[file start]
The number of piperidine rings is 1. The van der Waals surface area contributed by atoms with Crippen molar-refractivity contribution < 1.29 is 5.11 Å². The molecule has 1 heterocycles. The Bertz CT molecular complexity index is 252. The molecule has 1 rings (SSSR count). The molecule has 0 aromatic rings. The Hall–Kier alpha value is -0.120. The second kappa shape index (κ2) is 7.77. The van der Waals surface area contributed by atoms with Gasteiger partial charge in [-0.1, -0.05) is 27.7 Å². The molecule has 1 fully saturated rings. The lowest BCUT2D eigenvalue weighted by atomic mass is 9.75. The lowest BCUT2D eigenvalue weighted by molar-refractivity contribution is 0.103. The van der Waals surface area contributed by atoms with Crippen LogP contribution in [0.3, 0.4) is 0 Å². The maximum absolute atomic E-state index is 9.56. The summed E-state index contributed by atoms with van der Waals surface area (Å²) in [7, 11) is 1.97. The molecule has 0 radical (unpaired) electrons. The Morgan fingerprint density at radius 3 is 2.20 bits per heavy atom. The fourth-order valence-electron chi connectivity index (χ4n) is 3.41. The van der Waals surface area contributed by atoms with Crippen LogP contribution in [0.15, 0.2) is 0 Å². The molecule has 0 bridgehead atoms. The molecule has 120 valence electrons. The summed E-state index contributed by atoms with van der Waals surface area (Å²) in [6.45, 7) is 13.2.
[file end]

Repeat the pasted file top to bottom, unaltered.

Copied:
The number of piperidine rings is 1. The van der Waals surface area contributed by atoms with Crippen molar-refractivity contribution < 1.29 is 5.11 Å². The molecule has 1 heterocycles. The Bertz CT molecular complexity index is 252. The molecule has 1 rings (SSSR count). The molecule has 0 aromatic rings. The Hall–Kier alpha value is -0.120. The second kappa shape index (κ2) is 7.77. The van der Waals surface area contributed by atoms with Gasteiger partial charge in [-0.1, -0.05) is 27.7 Å². The molecule has 1 fully saturated rings. The lowest BCUT2D eigenvalue weighted by atomic mass is 9.75. The lowest BCUT2D eigenvalue weighted by molar-refractivity contribution is 0.103. The van der Waals surface area contributed by atoms with Crippen LogP contribution in [0.3, 0.4) is 0 Å². The maximum absolute atomic E-state index is 9.56. The summed E-state index contributed by atoms with van der Waals surface area (Å²) in [7, 11) is 1.97. The molecule has 0 radical (unpaired) electrons. The Morgan fingerprint density at radius 3 is 2.20 bits per heavy atom. The fourth-order valence-electron chi connectivity index (χ4n) is 3.41. The van der Waals surface area contributed by atoms with Crippen LogP contribution in [0.15, 0.2) is 0 Å². The molecule has 0 bridgehead atoms. The molecule has 120 valence electrons. The summed E-state index contributed by atoms with van der Waals surface area (Å²) in [6.45, 7) is 13.2.